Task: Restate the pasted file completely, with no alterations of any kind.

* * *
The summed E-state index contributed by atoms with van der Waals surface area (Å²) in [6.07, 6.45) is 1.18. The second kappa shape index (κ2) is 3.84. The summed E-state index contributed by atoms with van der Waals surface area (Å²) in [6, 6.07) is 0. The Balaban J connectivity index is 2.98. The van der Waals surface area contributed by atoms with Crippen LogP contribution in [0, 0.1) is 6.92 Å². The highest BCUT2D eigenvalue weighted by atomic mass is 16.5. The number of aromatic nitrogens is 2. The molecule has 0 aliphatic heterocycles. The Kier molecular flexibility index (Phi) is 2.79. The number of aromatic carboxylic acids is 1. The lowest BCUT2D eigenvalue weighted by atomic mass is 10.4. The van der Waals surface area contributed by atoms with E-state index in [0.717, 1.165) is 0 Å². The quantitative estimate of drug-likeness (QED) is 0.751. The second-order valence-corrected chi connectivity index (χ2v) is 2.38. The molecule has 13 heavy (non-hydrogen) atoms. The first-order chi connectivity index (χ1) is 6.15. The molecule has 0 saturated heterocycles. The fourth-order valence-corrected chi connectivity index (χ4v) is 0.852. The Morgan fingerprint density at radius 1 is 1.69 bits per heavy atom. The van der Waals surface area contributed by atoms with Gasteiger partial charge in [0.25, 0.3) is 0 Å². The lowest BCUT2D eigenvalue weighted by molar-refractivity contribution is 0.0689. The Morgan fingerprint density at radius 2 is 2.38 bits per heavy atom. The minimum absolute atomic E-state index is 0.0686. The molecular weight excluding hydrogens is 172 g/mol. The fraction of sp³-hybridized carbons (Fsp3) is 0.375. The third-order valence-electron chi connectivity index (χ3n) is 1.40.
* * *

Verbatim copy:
The summed E-state index contributed by atoms with van der Waals surface area (Å²) in [6.07, 6.45) is 1.18. The second kappa shape index (κ2) is 3.84. The summed E-state index contributed by atoms with van der Waals surface area (Å²) in [6, 6.07) is 0. The Balaban J connectivity index is 2.98. The van der Waals surface area contributed by atoms with Crippen LogP contribution in [0, 0.1) is 6.92 Å². The highest BCUT2D eigenvalue weighted by atomic mass is 16.5. The number of aromatic nitrogens is 2. The molecule has 0 aliphatic heterocycles. The Kier molecular flexibility index (Phi) is 2.79. The number of aromatic carboxylic acids is 1. The lowest BCUT2D eigenvalue weighted by atomic mass is 10.4. The van der Waals surface area contributed by atoms with E-state index in [0.717, 1.165) is 0 Å². The quantitative estimate of drug-likeness (QED) is 0.751. The second-order valence-corrected chi connectivity index (χ2v) is 2.38. The molecule has 13 heavy (non-hydrogen) atoms. The first-order chi connectivity index (χ1) is 6.15. The molecule has 0 saturated heterocycles. The fourth-order valence-corrected chi connectivity index (χ4v) is 0.852. The Morgan fingerprint density at radius 1 is 1.69 bits per heavy atom. The van der Waals surface area contributed by atoms with Gasteiger partial charge in [0.25, 0.3) is 0 Å². The lowest BCUT2D eigenvalue weighted by molar-refractivity contribution is 0.0689. The Morgan fingerprint density at radius 2 is 2.38 bits per heavy atom. The minimum absolute atomic E-state index is 0.0686. The molecular weight excluding hydrogens is 172 g/mol. The fraction of sp³-hybridized carbons (Fsp3) is 0.375. The third-order valence-electron chi connectivity index (χ3n) is 1.40.